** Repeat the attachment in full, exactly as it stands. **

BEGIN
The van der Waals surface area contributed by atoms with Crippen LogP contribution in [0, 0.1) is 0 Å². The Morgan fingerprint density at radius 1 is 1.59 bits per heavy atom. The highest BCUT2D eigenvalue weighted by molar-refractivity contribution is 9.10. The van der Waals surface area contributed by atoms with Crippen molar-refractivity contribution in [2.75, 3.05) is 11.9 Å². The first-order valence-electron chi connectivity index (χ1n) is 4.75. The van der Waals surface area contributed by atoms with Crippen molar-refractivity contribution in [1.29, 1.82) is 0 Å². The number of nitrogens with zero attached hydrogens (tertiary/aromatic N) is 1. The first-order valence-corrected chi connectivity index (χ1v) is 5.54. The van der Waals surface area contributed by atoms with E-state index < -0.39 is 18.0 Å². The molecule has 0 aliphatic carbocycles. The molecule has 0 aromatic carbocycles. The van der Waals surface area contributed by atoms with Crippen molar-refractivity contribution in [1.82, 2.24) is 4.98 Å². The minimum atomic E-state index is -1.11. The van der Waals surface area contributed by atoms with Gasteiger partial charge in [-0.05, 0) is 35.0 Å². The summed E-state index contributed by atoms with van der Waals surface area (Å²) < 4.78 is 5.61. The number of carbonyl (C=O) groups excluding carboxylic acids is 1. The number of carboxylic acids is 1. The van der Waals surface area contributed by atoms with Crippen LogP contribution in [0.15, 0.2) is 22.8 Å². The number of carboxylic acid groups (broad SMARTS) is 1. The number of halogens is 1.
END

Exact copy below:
The van der Waals surface area contributed by atoms with Crippen LogP contribution in [0, 0.1) is 0 Å². The Morgan fingerprint density at radius 1 is 1.59 bits per heavy atom. The highest BCUT2D eigenvalue weighted by molar-refractivity contribution is 9.10. The van der Waals surface area contributed by atoms with Crippen molar-refractivity contribution in [2.75, 3.05) is 11.9 Å². The first-order valence-electron chi connectivity index (χ1n) is 4.75. The van der Waals surface area contributed by atoms with Crippen molar-refractivity contribution in [1.29, 1.82) is 0 Å². The number of nitrogens with zero attached hydrogens (tertiary/aromatic N) is 1. The first-order valence-corrected chi connectivity index (χ1v) is 5.54. The van der Waals surface area contributed by atoms with E-state index < -0.39 is 18.0 Å². The molecule has 0 aliphatic carbocycles. The molecule has 0 aromatic carbocycles. The van der Waals surface area contributed by atoms with Crippen molar-refractivity contribution in [1.82, 2.24) is 4.98 Å². The minimum atomic E-state index is -1.11. The van der Waals surface area contributed by atoms with Gasteiger partial charge in [-0.05, 0) is 35.0 Å². The summed E-state index contributed by atoms with van der Waals surface area (Å²) < 4.78 is 5.61. The number of carbonyl (C=O) groups excluding carboxylic acids is 1. The number of carboxylic acids is 1. The van der Waals surface area contributed by atoms with Crippen LogP contribution in [0.15, 0.2) is 22.8 Å². The number of carboxylic acid groups (broad SMARTS) is 1. The number of halogens is 1.